A federal court on Thursday ruled to keep a court-ordered ban in place against an Idaho law that says biological males can't compete on girls' or women's sports teams.
A three-judge panel of the Ninth Circuit Court of Appeals decided that a lawsuit challenging Idaho's Fairness in Women's Sports Act is likely to succeed on the merits in arguing that the law is unconstitutional. As a result, the judges kept in place a temporary injunction that nullifies the law's effect until the lawsuit fully plays out in court.
Lawyers for two female college athletes who are fighting for the law to stay in place said they "hoped the Ninth Circuit would listen to the stories of these brave women fighting for the future of women’s sports and restore their ability to compete fairly and win" but are assessing next steps "to preserve fairness and safety for women in Idaho."
"When our laws ignore biological reality and allow males to compete in women’s sports, women are harmed and denied athletic opportunities," said Christina Kiefer, senior counsel for Alliance Defending Freedom, in a statement to Fox News Digital.
Judge Kim McLane Wardlaw, a Clinton appointee, wrote in the court's opinion Thursday that a lower court "did not abuse its discretion when it found, on the record before it, that plaintiffs were likely to succeed on the merits of their claim that the Act violates the Equal Protection Clause of the Fourteenth Amendment."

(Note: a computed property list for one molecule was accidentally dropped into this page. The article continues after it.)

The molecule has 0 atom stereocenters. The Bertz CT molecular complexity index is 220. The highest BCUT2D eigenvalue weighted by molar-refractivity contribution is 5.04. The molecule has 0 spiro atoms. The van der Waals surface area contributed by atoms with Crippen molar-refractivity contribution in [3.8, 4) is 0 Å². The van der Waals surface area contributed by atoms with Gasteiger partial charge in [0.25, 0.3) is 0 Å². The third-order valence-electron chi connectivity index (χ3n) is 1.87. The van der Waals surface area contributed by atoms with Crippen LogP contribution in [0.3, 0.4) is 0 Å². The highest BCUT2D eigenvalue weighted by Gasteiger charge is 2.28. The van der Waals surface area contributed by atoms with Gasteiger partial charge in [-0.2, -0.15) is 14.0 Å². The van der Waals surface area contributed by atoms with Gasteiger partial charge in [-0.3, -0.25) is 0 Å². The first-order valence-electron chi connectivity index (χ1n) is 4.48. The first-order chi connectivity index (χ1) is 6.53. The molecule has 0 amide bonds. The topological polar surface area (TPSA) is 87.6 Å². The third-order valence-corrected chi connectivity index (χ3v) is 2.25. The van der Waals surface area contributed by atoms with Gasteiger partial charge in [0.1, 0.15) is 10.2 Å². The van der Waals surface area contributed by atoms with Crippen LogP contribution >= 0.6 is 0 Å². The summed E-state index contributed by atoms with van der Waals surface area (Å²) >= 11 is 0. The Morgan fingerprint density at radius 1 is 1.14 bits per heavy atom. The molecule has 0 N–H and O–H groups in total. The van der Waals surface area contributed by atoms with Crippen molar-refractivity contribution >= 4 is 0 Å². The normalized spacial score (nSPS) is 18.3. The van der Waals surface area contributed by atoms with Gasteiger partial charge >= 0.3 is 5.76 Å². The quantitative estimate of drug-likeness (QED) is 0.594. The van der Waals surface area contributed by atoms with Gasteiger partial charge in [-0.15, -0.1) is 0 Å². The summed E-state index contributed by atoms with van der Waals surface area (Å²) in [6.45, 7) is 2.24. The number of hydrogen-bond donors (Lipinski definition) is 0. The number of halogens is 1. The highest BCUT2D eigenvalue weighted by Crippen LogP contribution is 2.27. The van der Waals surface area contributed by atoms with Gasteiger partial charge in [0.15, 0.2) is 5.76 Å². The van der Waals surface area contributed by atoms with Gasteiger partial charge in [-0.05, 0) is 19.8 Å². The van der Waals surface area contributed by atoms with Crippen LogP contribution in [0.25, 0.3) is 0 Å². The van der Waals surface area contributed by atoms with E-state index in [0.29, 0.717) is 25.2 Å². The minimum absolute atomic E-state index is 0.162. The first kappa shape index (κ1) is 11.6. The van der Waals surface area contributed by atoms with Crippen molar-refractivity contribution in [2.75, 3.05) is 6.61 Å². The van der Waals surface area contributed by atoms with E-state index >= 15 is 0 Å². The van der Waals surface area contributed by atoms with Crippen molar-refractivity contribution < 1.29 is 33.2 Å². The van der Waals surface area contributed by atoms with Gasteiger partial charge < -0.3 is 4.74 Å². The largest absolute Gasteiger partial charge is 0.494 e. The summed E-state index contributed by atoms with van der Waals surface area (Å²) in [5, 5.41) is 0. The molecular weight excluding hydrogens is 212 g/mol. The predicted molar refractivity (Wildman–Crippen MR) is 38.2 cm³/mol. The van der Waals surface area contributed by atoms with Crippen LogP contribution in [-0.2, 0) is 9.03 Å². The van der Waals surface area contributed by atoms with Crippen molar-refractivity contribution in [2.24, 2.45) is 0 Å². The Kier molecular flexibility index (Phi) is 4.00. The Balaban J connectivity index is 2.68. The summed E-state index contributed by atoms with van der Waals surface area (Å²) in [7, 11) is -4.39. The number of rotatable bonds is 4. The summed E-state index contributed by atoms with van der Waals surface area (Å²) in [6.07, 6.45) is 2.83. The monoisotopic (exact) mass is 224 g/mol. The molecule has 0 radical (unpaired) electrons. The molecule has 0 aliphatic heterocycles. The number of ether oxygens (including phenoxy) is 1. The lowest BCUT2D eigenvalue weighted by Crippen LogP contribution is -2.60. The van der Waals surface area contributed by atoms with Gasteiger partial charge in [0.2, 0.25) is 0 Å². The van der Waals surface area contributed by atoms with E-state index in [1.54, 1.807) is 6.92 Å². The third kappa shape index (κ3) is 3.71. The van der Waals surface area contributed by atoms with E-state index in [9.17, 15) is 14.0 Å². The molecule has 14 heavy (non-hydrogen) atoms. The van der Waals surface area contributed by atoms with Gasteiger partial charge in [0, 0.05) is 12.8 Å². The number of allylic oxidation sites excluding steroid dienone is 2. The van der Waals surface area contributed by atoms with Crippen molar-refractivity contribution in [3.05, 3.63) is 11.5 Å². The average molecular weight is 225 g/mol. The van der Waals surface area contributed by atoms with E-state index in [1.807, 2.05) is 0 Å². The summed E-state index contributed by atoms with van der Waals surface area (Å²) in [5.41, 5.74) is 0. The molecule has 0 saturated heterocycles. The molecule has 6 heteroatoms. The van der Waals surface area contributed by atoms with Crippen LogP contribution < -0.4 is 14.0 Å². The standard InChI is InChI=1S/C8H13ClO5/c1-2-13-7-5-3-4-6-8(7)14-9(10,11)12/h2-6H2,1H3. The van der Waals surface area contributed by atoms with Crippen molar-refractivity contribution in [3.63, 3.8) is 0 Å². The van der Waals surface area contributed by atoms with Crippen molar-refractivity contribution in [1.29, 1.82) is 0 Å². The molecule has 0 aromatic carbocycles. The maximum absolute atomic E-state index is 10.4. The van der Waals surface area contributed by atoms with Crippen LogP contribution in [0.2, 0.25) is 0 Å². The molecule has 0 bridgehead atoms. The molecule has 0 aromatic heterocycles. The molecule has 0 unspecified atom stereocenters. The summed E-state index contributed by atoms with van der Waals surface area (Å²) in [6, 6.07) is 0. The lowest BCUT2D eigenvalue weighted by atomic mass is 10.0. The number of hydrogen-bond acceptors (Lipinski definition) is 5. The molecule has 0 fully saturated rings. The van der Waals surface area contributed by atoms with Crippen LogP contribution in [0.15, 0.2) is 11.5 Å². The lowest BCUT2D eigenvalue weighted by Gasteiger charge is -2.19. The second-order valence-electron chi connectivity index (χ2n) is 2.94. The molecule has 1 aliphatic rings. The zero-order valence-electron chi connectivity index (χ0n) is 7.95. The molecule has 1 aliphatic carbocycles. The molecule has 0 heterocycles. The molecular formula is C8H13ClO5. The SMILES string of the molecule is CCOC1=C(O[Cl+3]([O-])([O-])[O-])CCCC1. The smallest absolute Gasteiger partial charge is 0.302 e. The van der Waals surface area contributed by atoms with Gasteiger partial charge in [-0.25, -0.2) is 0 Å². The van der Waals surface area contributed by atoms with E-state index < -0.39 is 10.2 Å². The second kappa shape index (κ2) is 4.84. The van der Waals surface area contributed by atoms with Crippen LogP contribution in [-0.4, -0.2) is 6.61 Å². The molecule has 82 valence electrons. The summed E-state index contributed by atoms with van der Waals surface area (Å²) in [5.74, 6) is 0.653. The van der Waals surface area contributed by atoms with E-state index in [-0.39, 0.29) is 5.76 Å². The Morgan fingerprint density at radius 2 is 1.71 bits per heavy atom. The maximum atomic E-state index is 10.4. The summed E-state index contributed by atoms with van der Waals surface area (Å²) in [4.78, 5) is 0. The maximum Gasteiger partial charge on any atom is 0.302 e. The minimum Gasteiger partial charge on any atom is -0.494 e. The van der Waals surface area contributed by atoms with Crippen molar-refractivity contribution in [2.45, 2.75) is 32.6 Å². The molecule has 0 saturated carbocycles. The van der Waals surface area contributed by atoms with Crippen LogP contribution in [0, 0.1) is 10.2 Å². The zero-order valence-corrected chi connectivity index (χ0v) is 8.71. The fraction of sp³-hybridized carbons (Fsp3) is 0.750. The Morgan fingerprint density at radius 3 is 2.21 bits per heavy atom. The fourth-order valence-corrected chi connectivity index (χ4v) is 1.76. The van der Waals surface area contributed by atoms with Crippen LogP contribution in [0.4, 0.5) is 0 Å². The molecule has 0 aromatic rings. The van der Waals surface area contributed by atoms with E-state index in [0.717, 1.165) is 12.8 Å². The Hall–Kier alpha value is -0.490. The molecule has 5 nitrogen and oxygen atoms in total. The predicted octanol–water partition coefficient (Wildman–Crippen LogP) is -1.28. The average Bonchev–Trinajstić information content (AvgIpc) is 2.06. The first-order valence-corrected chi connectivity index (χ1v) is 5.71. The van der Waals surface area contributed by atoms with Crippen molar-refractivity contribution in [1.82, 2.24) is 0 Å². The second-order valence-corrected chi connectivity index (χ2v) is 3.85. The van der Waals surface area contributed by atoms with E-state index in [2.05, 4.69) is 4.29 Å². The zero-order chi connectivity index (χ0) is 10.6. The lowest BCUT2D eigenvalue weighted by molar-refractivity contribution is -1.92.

In 2020, Idaho became the first state to pass a law that mandates that women and girls sports teams must be based exclusively on biological sex and not gender identity. Since then, 22 states have passed similar laws.
"Idaho’s law echoes what Title IX was created to do: Provide equal opportunities for women," Kiefer said.
The American Civil Liberties Union challenged the law immediately, representing a transgender track athlete who, born a man, wanted to compete on the women's team.
"This is an important victory for common sense, equality, and the rights of transgender youth under the law, "said Chase Strangio, deputy director for transgender justice at the ACLU’s LGBTQ & HIV Project. "Idaho’s ban and all others like it are designed to alienate and stigmatize transgender people and we’ll never stop fighting until all transgender youth are given the equal playing field they deserve."
Madison Kenyon and Mary Kate Marshall, both track athletes at Idaho State University, intervened in the lawsuit to keep the law in place.
"Our clients, Madison and Mary Kate, know from personal experience how demoralizing it is to train countless hours, only to be forced to compete against – and lose to – a male. Women like these two all-star collegiate athletes, and a dozen others we represent across the country, deserve to compete on a level playing field with other female athletes," Kiefer said.
"I believe that allowing males to enter women’s sports defeats an entire aspect of sports: It eliminates the connection between an athlete’s effort and her success," Kenyon said. "Sex separation in sports helps ensure that males and females each enjoy opportunities for fair competition and victory. It helps ensure that, if women like me work hard, that hard work pays off, and we have a shot at winning."
"I want to preserve the camaraderie and sisterhood that comes from competing with and against females only," Marshall said. "I want other young women to benefit from sports as I did."
The case, Hecox v. Little, could potentially make its way up to the Supreme Court.